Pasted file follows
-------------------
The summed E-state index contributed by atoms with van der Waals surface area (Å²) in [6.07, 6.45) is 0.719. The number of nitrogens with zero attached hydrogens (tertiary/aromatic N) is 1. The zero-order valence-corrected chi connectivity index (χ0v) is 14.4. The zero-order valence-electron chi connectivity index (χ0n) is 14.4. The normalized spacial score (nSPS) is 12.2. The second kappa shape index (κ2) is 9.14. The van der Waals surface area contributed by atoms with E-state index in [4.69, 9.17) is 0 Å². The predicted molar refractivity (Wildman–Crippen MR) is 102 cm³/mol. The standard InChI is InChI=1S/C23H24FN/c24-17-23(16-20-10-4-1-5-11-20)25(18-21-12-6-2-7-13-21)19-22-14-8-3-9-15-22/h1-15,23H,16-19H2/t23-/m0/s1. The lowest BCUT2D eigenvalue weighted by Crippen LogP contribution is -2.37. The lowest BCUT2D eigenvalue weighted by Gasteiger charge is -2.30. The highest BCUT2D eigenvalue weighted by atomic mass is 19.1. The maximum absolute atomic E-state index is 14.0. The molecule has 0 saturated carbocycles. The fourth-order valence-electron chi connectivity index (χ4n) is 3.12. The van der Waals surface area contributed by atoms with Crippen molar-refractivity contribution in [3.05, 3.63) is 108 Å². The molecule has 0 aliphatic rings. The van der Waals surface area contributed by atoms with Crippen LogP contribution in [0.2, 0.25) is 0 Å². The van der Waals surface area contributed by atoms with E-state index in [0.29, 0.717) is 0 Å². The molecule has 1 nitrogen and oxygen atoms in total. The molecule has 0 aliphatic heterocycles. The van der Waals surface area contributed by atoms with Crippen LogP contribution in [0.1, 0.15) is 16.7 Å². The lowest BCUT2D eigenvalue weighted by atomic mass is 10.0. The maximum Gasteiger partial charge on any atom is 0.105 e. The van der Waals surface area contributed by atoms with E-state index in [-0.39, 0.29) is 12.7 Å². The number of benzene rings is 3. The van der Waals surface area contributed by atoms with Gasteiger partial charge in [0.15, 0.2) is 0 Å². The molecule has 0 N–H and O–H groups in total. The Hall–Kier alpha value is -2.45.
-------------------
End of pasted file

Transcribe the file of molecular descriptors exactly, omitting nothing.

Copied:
The summed E-state index contributed by atoms with van der Waals surface area (Å²) in [6.07, 6.45) is 0.719. The number of nitrogens with zero attached hydrogens (tertiary/aromatic N) is 1. The zero-order valence-corrected chi connectivity index (χ0v) is 14.4. The zero-order valence-electron chi connectivity index (χ0n) is 14.4. The normalized spacial score (nSPS) is 12.2. The second kappa shape index (κ2) is 9.14. The van der Waals surface area contributed by atoms with E-state index in [4.69, 9.17) is 0 Å². The predicted molar refractivity (Wildman–Crippen MR) is 102 cm³/mol. The standard InChI is InChI=1S/C23H24FN/c24-17-23(16-20-10-4-1-5-11-20)25(18-21-12-6-2-7-13-21)19-22-14-8-3-9-15-22/h1-15,23H,16-19H2/t23-/m0/s1. The lowest BCUT2D eigenvalue weighted by Crippen LogP contribution is -2.37. The lowest BCUT2D eigenvalue weighted by Gasteiger charge is -2.30. The highest BCUT2D eigenvalue weighted by atomic mass is 19.1. The maximum absolute atomic E-state index is 14.0. The molecule has 0 saturated carbocycles. The fourth-order valence-electron chi connectivity index (χ4n) is 3.12. The van der Waals surface area contributed by atoms with Crippen molar-refractivity contribution in [3.05, 3.63) is 108 Å². The molecule has 0 aliphatic rings. The van der Waals surface area contributed by atoms with Crippen LogP contribution in [0.2, 0.25) is 0 Å². The van der Waals surface area contributed by atoms with E-state index in [0.29, 0.717) is 0 Å². The molecule has 1 nitrogen and oxygen atoms in total. The molecule has 0 aliphatic heterocycles. The van der Waals surface area contributed by atoms with Crippen LogP contribution in [0.1, 0.15) is 16.7 Å². The lowest BCUT2D eigenvalue weighted by atomic mass is 10.0. The maximum Gasteiger partial charge on any atom is 0.105 e. The van der Waals surface area contributed by atoms with E-state index in [-0.39, 0.29) is 12.7 Å². The number of benzene rings is 3. The van der Waals surface area contributed by atoms with Gasteiger partial charge in [0.15, 0.2) is 0 Å². The molecule has 0 N–H and O–H groups in total. The Hall–Kier alpha value is -2.45.